Trees for Himalayan Biodiversity

Shimla, Himachal Pradesh, India

Target Completed
Project Purpose
Trees for Rural Communities™


15,000 mixed-local trees are being planted on the reserve forest land in village Doi of tehsil Rampur within the administrative district of Shimla, Himachal Pradesh. 


Enhancement of


Carbon Sequestration

Increase in

Green Cover

Generation of

Rural Employment

Control Soil Erosion

Why Trees?
44.14% of the total geographical area within the administrative district of Shimla is under forest cover as per the recent FSI report. According to the report (2013-14) from the state Forest Department of Himachal Pradesh, 9884 hectares of land is available for plantation activities. The majority of local population lives in villages and shows high dependency on forest resources for their daily needs. According to the study conducted by Dr. Madhu Verma, the direct consumption benefits accrued from the forests of Himachal Pradesh in the shape of salvage, fuels, fodder, minor forest produce etc. are worth about Rs. 1083 crores per annum. 
The identified planting location covers the Doi village range. As per 2019 stats, the total geographical area of village is 182.47 hectares. Doi has a total population of 421 peoples. There are about 105 houses in Doi village. According to the Daily forest fire report for the year 2016-17, 9 cases were reported within the forest ranges of Shimla, affecting over 177 hectares of land.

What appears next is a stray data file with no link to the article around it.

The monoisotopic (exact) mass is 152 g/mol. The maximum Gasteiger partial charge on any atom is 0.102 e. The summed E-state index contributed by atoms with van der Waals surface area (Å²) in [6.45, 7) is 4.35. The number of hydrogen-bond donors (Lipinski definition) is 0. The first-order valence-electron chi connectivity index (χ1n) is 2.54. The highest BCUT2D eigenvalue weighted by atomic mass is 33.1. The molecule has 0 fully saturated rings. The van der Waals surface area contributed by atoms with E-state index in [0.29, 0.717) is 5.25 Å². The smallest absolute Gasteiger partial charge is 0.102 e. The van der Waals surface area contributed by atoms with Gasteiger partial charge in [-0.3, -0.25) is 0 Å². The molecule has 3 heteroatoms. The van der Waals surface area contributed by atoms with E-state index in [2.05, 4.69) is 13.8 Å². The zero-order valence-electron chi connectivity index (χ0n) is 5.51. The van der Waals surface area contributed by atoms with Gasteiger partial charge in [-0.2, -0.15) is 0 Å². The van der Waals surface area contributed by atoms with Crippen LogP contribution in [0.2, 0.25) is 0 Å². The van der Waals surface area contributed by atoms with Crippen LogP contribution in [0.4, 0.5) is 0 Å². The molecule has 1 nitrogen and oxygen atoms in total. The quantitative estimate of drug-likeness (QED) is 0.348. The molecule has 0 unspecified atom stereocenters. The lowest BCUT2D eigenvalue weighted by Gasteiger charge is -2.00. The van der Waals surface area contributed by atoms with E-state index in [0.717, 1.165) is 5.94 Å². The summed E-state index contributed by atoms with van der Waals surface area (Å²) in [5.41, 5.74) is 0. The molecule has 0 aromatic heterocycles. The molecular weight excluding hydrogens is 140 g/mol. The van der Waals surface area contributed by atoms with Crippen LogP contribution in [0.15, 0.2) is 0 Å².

Taking an integrated development approach, the state government notified the participatory forest management in 2001 with the objectives of involving the Panchayats, community organisations, and other stakeholders in the management of the forests. In 2005, the State’s forest department issued a new sector policy and strategy. The new policy builds on the concepts from the participatory forest management notification and introduces a forest sector policy which encompasses the entire biophysical and environmental components of forests. The new policy is directed at balancing the needs of the local people and environmental concerns. Further, growing local forests, pasture and firewood can contribute to the local economy. 
The tree plantation project also endeavors to motivate communities to plant more trees and encourage several green slogans from the state administration like- Sanjha Van- Sanjivani Van, Apna Van- Apna Dhan, Van Sarovar, etc.

Social Impact
The local trees planted in the area will improve the ecology, by checking soil erosion and improving the water holding capacity of the soil in the sub-tropical climate. The plantation of mixed species will balance the nutrients absorbed from the soil, maintaining the organic content, thus, preventing the soil from desertification. The plantation of the right local tree species can be an effective way to address the socio-environmental challenge by reclaiming wasteland and converting degraded lands into forests. Locals' dependency on the dwindling forest resources can be reduced with improved products from the trees and fodder for livestock. Enhanced forest areas will help to rehabilitate key wildlife habitats, thus, opening prospects for several nature-based alternative sustainable livelihood options to the locals. Plantation of 15,000 trees is expected to create about 1,200 workdays for the communities with household-level participation in implementing and monitoring of the project. These trees will offset 300,000 Kgs of atmospheric Carbon annually upon maturity, helping decarbonize the atmosphere and help fight against global warming. 


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